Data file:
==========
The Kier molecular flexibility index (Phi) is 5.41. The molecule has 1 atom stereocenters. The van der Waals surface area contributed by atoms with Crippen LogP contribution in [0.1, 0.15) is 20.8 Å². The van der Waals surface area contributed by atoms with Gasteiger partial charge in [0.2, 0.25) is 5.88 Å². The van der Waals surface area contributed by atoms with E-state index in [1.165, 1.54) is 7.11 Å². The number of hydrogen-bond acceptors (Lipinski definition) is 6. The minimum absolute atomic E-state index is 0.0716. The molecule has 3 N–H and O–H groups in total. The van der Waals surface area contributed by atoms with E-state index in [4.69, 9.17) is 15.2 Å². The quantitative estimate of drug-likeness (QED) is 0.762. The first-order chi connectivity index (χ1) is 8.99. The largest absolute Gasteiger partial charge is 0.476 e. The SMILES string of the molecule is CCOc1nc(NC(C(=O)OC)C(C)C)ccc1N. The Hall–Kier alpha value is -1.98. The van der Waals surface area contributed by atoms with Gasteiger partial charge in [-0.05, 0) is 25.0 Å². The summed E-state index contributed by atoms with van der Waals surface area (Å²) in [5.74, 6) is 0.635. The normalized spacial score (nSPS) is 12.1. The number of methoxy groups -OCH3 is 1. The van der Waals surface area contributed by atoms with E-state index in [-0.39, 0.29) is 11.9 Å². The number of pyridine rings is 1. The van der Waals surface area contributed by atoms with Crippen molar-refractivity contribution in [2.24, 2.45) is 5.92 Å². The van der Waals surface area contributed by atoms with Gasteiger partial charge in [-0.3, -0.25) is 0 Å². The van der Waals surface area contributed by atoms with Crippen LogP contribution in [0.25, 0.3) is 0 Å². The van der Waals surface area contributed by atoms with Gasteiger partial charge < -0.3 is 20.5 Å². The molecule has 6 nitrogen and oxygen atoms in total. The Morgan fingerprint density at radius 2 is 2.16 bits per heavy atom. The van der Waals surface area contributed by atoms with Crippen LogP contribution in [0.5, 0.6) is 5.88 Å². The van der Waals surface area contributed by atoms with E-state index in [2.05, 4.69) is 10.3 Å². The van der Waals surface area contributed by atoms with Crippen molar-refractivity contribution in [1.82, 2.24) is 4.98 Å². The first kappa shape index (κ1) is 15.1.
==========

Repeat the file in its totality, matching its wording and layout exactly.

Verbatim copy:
The Kier molecular flexibility index (Phi) is 5.41. The molecule has 1 atom stereocenters. The van der Waals surface area contributed by atoms with Crippen LogP contribution in [0.1, 0.15) is 20.8 Å². The van der Waals surface area contributed by atoms with Gasteiger partial charge in [0.2, 0.25) is 5.88 Å². The van der Waals surface area contributed by atoms with E-state index in [1.165, 1.54) is 7.11 Å². The number of hydrogen-bond acceptors (Lipinski definition) is 6. The minimum absolute atomic E-state index is 0.0716. The molecule has 3 N–H and O–H groups in total. The van der Waals surface area contributed by atoms with E-state index in [4.69, 9.17) is 15.2 Å². The quantitative estimate of drug-likeness (QED) is 0.762. The first-order chi connectivity index (χ1) is 8.99. The largest absolute Gasteiger partial charge is 0.476 e. The SMILES string of the molecule is CCOc1nc(NC(C(=O)OC)C(C)C)ccc1N. The Hall–Kier alpha value is -1.98. The van der Waals surface area contributed by atoms with Gasteiger partial charge in [-0.05, 0) is 25.0 Å². The summed E-state index contributed by atoms with van der Waals surface area (Å²) in [5.74, 6) is 0.635. The normalized spacial score (nSPS) is 12.1. The number of methoxy groups -OCH3 is 1. The van der Waals surface area contributed by atoms with E-state index in [-0.39, 0.29) is 11.9 Å². The number of pyridine rings is 1. The van der Waals surface area contributed by atoms with Crippen molar-refractivity contribution in [2.24, 2.45) is 5.92 Å². The van der Waals surface area contributed by atoms with Gasteiger partial charge in [-0.3, -0.25) is 0 Å². The van der Waals surface area contributed by atoms with Crippen LogP contribution in [0.25, 0.3) is 0 Å². The van der Waals surface area contributed by atoms with Gasteiger partial charge < -0.3 is 20.5 Å². The molecule has 6 nitrogen and oxygen atoms in total. The Morgan fingerprint density at radius 2 is 2.16 bits per heavy atom. The van der Waals surface area contributed by atoms with Crippen LogP contribution in [0.5, 0.6) is 5.88 Å². The van der Waals surface area contributed by atoms with E-state index in [2.05, 4.69) is 10.3 Å². The van der Waals surface area contributed by atoms with Crippen molar-refractivity contribution in [1.82, 2.24) is 4.98 Å². The first kappa shape index (κ1) is 15.1.